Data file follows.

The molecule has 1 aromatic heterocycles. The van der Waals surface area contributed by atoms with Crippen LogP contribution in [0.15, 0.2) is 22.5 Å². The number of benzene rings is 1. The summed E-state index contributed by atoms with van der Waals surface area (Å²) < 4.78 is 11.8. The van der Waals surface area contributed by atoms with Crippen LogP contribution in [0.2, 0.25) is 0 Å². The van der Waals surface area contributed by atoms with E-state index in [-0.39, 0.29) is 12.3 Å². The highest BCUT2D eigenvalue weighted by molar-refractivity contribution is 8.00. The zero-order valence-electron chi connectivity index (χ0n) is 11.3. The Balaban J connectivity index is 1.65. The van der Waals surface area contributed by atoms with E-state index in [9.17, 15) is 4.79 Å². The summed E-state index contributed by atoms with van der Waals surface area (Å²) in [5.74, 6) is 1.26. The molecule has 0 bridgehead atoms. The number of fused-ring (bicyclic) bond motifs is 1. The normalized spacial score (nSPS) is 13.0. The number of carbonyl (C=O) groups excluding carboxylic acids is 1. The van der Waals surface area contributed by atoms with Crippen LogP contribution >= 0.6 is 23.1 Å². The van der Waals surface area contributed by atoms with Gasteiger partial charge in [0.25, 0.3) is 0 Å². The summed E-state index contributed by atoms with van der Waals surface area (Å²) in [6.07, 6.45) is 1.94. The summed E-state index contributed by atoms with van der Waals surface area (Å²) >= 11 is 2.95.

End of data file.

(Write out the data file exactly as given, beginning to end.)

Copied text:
The molecule has 1 aromatic heterocycles. The van der Waals surface area contributed by atoms with Crippen LogP contribution in [0.15, 0.2) is 22.5 Å². The number of benzene rings is 1. The summed E-state index contributed by atoms with van der Waals surface area (Å²) < 4.78 is 11.8. The van der Waals surface area contributed by atoms with Crippen LogP contribution in [0.2, 0.25) is 0 Å². The van der Waals surface area contributed by atoms with E-state index in [-0.39, 0.29) is 12.3 Å². The highest BCUT2D eigenvalue weighted by molar-refractivity contribution is 8.00. The zero-order valence-electron chi connectivity index (χ0n) is 11.3. The Balaban J connectivity index is 1.65. The van der Waals surface area contributed by atoms with E-state index in [9.17, 15) is 4.79 Å². The summed E-state index contributed by atoms with van der Waals surface area (Å²) in [5.74, 6) is 1.26. The molecule has 0 bridgehead atoms. The number of fused-ring (bicyclic) bond motifs is 1. The normalized spacial score (nSPS) is 13.0. The number of carbonyl (C=O) groups excluding carboxylic acids is 1. The van der Waals surface area contributed by atoms with Crippen LogP contribution >= 0.6 is 23.1 Å². The van der Waals surface area contributed by atoms with Gasteiger partial charge in [0.25, 0.3) is 0 Å². The summed E-state index contributed by atoms with van der Waals surface area (Å²) in [6.07, 6.45) is 1.94. The summed E-state index contributed by atoms with van der Waals surface area (Å²) >= 11 is 2.95.